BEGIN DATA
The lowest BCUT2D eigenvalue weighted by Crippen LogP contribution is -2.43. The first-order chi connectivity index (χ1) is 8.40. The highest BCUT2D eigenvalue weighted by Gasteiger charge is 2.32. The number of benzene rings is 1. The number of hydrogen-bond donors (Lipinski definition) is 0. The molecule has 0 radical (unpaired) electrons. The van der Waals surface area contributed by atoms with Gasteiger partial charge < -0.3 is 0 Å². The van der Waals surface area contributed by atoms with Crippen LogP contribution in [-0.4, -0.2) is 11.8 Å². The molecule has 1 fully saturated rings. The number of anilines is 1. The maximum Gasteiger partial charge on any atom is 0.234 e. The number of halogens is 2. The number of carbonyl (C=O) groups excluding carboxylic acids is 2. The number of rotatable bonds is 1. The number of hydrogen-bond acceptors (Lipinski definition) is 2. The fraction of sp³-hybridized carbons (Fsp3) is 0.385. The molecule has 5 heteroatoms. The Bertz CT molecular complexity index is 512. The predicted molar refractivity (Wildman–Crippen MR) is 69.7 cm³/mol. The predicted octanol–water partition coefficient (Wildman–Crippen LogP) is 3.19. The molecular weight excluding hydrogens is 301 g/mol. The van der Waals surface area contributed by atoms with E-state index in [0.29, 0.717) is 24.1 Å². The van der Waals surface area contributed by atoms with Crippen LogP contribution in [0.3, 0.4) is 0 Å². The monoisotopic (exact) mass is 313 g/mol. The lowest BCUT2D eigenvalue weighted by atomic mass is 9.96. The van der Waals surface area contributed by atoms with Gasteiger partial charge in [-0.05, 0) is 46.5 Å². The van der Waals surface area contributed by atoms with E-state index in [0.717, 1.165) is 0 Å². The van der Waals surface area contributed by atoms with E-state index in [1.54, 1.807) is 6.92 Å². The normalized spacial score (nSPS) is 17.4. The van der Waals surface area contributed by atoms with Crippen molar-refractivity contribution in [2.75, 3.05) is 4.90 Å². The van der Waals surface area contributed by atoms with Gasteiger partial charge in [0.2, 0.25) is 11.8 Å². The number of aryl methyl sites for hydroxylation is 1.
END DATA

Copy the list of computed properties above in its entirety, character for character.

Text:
The lowest BCUT2D eigenvalue weighted by Crippen LogP contribution is -2.43. The first-order chi connectivity index (χ1) is 8.40. The highest BCUT2D eigenvalue weighted by Gasteiger charge is 2.32. The number of benzene rings is 1. The number of hydrogen-bond donors (Lipinski definition) is 0. The molecule has 0 radical (unpaired) electrons. The van der Waals surface area contributed by atoms with Gasteiger partial charge < -0.3 is 0 Å². The van der Waals surface area contributed by atoms with Crippen LogP contribution in [-0.4, -0.2) is 11.8 Å². The molecule has 1 fully saturated rings. The number of anilines is 1. The maximum Gasteiger partial charge on any atom is 0.234 e. The number of halogens is 2. The number of carbonyl (C=O) groups excluding carboxylic acids is 2. The number of rotatable bonds is 1. The number of hydrogen-bond acceptors (Lipinski definition) is 2. The fraction of sp³-hybridized carbons (Fsp3) is 0.385. The molecule has 5 heteroatoms. The Bertz CT molecular complexity index is 512. The predicted molar refractivity (Wildman–Crippen MR) is 69.7 cm³/mol. The predicted octanol–water partition coefficient (Wildman–Crippen LogP) is 3.19. The molecular weight excluding hydrogens is 301 g/mol. The van der Waals surface area contributed by atoms with E-state index in [0.29, 0.717) is 24.1 Å². The van der Waals surface area contributed by atoms with Crippen LogP contribution in [0.3, 0.4) is 0 Å². The monoisotopic (exact) mass is 313 g/mol. The lowest BCUT2D eigenvalue weighted by atomic mass is 9.96. The van der Waals surface area contributed by atoms with Gasteiger partial charge in [-0.05, 0) is 46.5 Å². The van der Waals surface area contributed by atoms with E-state index in [0.717, 1.165) is 0 Å². The van der Waals surface area contributed by atoms with E-state index in [1.54, 1.807) is 6.92 Å². The normalized spacial score (nSPS) is 17.4. The van der Waals surface area contributed by atoms with Crippen molar-refractivity contribution in [2.75, 3.05) is 4.90 Å². The van der Waals surface area contributed by atoms with Gasteiger partial charge in [0.2, 0.25) is 11.8 Å². The number of aryl methyl sites for hydroxylation is 1.